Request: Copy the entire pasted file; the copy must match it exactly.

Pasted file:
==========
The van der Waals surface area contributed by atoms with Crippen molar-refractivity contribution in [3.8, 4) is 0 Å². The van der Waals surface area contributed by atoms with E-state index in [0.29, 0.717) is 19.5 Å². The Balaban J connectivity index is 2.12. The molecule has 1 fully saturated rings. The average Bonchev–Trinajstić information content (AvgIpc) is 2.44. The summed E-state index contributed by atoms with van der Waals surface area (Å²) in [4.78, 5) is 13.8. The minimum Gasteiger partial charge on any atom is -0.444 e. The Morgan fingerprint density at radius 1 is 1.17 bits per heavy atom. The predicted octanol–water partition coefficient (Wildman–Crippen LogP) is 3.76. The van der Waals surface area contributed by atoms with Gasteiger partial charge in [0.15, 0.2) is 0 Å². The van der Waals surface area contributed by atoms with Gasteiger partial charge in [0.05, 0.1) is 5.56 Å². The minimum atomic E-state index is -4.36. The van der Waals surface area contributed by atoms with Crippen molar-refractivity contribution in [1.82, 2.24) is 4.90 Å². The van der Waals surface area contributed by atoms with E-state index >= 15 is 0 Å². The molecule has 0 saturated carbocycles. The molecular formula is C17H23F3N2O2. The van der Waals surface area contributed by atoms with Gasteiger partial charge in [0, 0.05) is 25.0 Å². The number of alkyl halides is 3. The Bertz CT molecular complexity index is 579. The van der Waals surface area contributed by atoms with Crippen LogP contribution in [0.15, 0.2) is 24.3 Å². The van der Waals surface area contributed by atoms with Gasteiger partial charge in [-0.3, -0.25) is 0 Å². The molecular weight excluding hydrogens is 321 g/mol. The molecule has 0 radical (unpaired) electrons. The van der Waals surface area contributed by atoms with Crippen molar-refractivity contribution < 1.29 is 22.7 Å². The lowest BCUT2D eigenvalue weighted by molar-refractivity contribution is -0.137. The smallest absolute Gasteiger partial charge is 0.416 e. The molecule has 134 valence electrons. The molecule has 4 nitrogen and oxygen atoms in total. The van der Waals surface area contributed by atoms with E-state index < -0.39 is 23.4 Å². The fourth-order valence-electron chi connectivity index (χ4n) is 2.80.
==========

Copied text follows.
The van der Waals surface area contributed by atoms with Crippen molar-refractivity contribution in [3.8, 4) is 0 Å². The van der Waals surface area contributed by atoms with E-state index in [0.29, 0.717) is 19.5 Å². The Balaban J connectivity index is 2.12. The molecule has 1 fully saturated rings. The average Bonchev–Trinajstić information content (AvgIpc) is 2.44. The summed E-state index contributed by atoms with van der Waals surface area (Å²) in [4.78, 5) is 13.8. The minimum Gasteiger partial charge on any atom is -0.444 e. The Morgan fingerprint density at radius 1 is 1.17 bits per heavy atom. The predicted octanol–water partition coefficient (Wildman–Crippen LogP) is 3.76. The van der Waals surface area contributed by atoms with Gasteiger partial charge in [0.15, 0.2) is 0 Å². The van der Waals surface area contributed by atoms with Gasteiger partial charge in [0.05, 0.1) is 5.56 Å². The minimum atomic E-state index is -4.36. The van der Waals surface area contributed by atoms with Crippen molar-refractivity contribution in [1.82, 2.24) is 4.90 Å². The van der Waals surface area contributed by atoms with E-state index >= 15 is 0 Å². The molecule has 0 saturated carbocycles. The molecular formula is C17H23F3N2O2. The van der Waals surface area contributed by atoms with Gasteiger partial charge in [0, 0.05) is 25.0 Å². The number of alkyl halides is 3. The Bertz CT molecular complexity index is 579. The van der Waals surface area contributed by atoms with Crippen LogP contribution in [0.15, 0.2) is 24.3 Å². The van der Waals surface area contributed by atoms with Gasteiger partial charge in [-0.3, -0.25) is 0 Å². The molecular weight excluding hydrogens is 321 g/mol. The molecule has 0 radical (unpaired) electrons. The van der Waals surface area contributed by atoms with Crippen molar-refractivity contribution < 1.29 is 22.7 Å². The lowest BCUT2D eigenvalue weighted by molar-refractivity contribution is -0.137. The smallest absolute Gasteiger partial charge is 0.416 e. The molecule has 134 valence electrons. The molecule has 4 nitrogen and oxygen atoms in total. The van der Waals surface area contributed by atoms with E-state index < -0.39 is 23.4 Å². The fourth-order valence-electron chi connectivity index (χ4n) is 2.80.